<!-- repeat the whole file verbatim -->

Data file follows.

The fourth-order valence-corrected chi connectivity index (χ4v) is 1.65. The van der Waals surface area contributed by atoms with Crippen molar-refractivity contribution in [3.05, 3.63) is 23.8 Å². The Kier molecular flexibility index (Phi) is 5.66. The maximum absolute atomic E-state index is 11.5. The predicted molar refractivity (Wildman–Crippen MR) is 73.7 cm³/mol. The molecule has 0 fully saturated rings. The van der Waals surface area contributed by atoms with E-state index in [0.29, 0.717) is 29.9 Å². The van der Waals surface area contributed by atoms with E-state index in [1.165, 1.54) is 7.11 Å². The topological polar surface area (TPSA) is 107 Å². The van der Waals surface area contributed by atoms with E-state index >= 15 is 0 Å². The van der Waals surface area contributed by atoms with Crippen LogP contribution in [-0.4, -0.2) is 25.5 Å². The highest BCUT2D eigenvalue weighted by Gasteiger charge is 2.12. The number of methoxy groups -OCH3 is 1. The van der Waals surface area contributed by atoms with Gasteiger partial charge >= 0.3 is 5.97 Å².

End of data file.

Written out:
The fourth-order valence-corrected chi connectivity index (χ4v) is 1.65. The van der Waals surface area contributed by atoms with Crippen molar-refractivity contribution in [3.05, 3.63) is 23.8 Å². The Kier molecular flexibility index (Phi) is 5.66. The maximum absolute atomic E-state index is 11.5. The predicted molar refractivity (Wildman–Crippen MR) is 73.7 cm³/mol. The molecule has 0 fully saturated rings. The van der Waals surface area contributed by atoms with E-state index in [0.29, 0.717) is 29.9 Å². The van der Waals surface area contributed by atoms with E-state index in [1.165, 1.54) is 7.11 Å². The topological polar surface area (TPSA) is 107 Å². The van der Waals surface area contributed by atoms with E-state index >= 15 is 0 Å². The van der Waals surface area contributed by atoms with Crippen LogP contribution in [-0.4, -0.2) is 25.5 Å². The highest BCUT2D eigenvalue weighted by Gasteiger charge is 2.12. The number of methoxy groups -OCH3 is 1. The van der Waals surface area contributed by atoms with Gasteiger partial charge >= 0.3 is 5.97 Å².